The list of changes continues with support for using dashes in application IDs, but app developers are being informed by Alex Larsson that to make them work with symbolic icon names, the IDs may not end with the "-symbolic" name attached. Also, it looks like PTYs are now correctly handled by the HostCommand component, which now outputs the correct PID instead of a bogus one.

  • Rust meets Fedora

    Rust is a system programming language which runs blazingly fast, and prevents almost all crashes, segfaults, and data races. You might wonder exactly why yet another programming language is useful, since there are already so many of them. This article aims to explain why.

  • Fedora / RISC-V stage4 autobuilder is up and running
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Blender 2.78 Open-Source 3D Graphics Software Released with Spherical Stereo VR

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OSS Leftovers

  • Tools for writing the next best seller
    I am using bibisco in conjunction with LibreOffice on my Ubuntu 16.04 Asus laptop that I converted over from Windows 7 to develop my characters, scenes, and plot. I tried Manuskript, but find that I like bibisco better, although the results are similar. For one, it gives helpful prompts.
  • GNOME Calendar App to Feature a New Sidebar, Week View & Attendees in GNOME 3.24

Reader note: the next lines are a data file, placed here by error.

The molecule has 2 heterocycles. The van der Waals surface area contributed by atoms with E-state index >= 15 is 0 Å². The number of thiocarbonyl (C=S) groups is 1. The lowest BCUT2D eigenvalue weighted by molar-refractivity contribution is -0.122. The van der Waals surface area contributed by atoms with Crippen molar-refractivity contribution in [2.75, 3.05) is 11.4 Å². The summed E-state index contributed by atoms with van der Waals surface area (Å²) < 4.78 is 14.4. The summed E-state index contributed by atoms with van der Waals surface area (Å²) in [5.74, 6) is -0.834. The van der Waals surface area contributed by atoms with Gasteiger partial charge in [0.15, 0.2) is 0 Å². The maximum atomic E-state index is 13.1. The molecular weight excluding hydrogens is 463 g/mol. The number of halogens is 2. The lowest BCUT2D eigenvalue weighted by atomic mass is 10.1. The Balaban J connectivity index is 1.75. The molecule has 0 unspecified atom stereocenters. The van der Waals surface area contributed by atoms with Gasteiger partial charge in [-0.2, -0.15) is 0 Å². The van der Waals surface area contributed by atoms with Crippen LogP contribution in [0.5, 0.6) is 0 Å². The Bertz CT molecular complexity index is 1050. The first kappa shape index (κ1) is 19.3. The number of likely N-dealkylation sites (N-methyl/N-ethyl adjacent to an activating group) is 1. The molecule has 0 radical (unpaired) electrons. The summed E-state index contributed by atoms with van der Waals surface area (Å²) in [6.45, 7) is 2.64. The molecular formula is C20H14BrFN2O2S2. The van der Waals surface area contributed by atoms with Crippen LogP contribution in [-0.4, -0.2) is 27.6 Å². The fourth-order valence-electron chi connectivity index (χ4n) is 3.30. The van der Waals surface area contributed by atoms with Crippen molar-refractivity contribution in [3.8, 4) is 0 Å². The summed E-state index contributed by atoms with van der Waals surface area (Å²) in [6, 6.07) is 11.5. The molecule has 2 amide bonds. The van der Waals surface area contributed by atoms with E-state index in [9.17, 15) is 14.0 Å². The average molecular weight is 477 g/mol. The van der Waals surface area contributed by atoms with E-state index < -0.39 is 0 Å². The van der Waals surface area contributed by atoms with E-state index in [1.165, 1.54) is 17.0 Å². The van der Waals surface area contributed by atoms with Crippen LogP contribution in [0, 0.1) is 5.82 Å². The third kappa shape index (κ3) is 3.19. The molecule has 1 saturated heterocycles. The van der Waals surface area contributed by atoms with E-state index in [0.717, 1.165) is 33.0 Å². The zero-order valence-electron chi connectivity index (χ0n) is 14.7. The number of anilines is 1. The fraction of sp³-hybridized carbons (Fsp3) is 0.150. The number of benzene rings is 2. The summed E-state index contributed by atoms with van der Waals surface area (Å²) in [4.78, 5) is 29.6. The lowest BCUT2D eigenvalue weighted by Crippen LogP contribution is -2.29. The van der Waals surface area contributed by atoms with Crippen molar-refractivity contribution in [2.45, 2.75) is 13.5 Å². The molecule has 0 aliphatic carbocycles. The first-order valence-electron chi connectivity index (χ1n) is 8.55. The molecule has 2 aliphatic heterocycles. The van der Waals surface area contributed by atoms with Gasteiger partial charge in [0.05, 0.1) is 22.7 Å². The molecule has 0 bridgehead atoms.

GNOME developer Georges Stavracas wrote an in-depth blog post the other day to inform the GNOME, Linux, and Open Source communities about the upcoming improvements and new features coming to the GNOME Calendar apps. Now that some of us are already enjoying the recently released GNOME 3.22 desktop environment, the GNOME developers are hard at work to improve the GNOME apps and core components by either adding new exciting features and technologies or improving existing ones.
  • PHP version 5.6.27RC1 and 7.0.12RC1
  • Kubernetes Arrives in New Flavors
    Kubernetes has taken center stage in recent days, and, as we’ve been noting in recent posts, the open source container cluster manager is heading in new directions. Google has just announced the release of Kubernetes 1.4, which makes the tool much easier to install. Meanwhile, Canonical has now launched its own distribution of Kubernetes, with enterprise support, across a range of public clouds and private infrastructure. It's Kubernetes at the core, but features a number of extra bells and whistles.